Title: State of Wonder: A Novel
Author: Ann Patchett
Genre: Fiction- literary
FTC Disclosure: ARC copy from HarperCollins in exchange of an unbiased review
Summary (from goodreads.com):
Award-winning, New York Times bestselling author Ann Patchett returns with a provocative and assured novel of morality and miracles, science and sacrifice set in the Amazon rainforest. Infusing the narrative with the same ingenuity and emotional urgency that pervaded her acclaimed previous novels Bel Canto, Taft, Run, The Magician’s Assistant, and The Patron Saint of Liars, Patchett delivers an enthrallingly innovative tale of aspiration, exploration, and attachment in State of Wonder—a gripping adventure story and a profound look at the difficult choices we make in the name of discovery and love.
Dr. Marina Singh, a research scientist with a Minnesota pharmaceutical company, is sent to Brazil to track down her former mentor, Dr. Annick Swenson, who seems to have all but disappeared in the Amazon while working on what is destined to be an extremely valuable new drug, the development of which has already cost the company a fortune. Nothing about Marina's assignment is easy: not only does no one know where Dr. Swenson is, but the last person who was sent to find her, Marina's research partner Anders Eckman, died before he could complete his mission. Plagued by trepidation, Marina embarks on an odyssey into the insect-infested jungle in hopes of finding her former mentor as well as answers to several troubling questions about her friend's death, the state of her company's future, and her own past.
Once found, Dr. Swenson, now in her seventies, is as ruthless and uncompromising as she ever was back in the days of Grand Rounds at Johns Hopkins. With a combination of science and subterfuge, she dominates her research team and the natives she is studying with the force of an imperial ruler. But while she is as threatening as anything the jungle has to offer, the greatest sacrifices to be made are the ones Dr. Swenson asks of herself, and will ultimately ask of Marina, who finds she may still be unable to live up to her teacher's expectations.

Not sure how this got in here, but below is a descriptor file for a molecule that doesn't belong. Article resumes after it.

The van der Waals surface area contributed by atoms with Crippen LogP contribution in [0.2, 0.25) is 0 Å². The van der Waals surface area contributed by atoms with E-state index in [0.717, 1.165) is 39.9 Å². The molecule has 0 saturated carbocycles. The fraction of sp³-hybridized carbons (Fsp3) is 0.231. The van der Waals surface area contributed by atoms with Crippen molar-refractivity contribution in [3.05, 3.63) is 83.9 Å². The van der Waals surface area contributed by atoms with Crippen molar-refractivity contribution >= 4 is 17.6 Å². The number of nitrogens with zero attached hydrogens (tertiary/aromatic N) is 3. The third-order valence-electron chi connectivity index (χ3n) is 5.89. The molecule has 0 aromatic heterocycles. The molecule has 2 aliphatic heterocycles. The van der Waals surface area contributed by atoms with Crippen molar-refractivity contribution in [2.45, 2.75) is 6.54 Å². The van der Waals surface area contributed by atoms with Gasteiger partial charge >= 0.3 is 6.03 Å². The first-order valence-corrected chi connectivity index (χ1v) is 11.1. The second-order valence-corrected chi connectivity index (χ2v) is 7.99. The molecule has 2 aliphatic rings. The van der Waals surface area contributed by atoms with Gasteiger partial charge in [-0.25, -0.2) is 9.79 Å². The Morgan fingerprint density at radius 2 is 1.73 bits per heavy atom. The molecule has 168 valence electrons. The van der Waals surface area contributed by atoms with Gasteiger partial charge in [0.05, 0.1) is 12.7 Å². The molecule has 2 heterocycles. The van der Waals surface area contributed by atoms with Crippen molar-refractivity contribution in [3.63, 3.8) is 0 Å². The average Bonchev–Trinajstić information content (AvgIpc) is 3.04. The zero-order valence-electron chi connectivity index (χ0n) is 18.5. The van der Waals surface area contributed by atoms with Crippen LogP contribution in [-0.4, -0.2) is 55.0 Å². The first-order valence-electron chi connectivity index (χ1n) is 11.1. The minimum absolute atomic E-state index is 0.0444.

In a narrative replete with poison arrows, devouring snakes, and a neighboring tribe of cannibals, State of Wonder is a world unto itself, where unlikely beauty stands beside unimaginable loss. It is a tale that leads the reader into the very heart of darkness, and then shows us what lies on the other side.
The news of Anders Eckman's death came by way of Aerogram, a piece of bright blue airmail paper that served as both the stationary and, when folded over and sealed along the edges, the envelope.
Why this book?
- I have never read Ann Patchett before. I remember Aths from Reading on a Rainy Day highly recommended Patchett's other book, Bel Canto (read her review here). So when the ARC of this book was up for review, I decided to give her a try even though this is not a genre I typically like (remember, it has "A Novel" after its title!) I like the premise has something to do with the Amazonian jungle, science/medicine, mystery and adventure. So I thought I'd pick this over Bel Canto as my introduction to Patchett.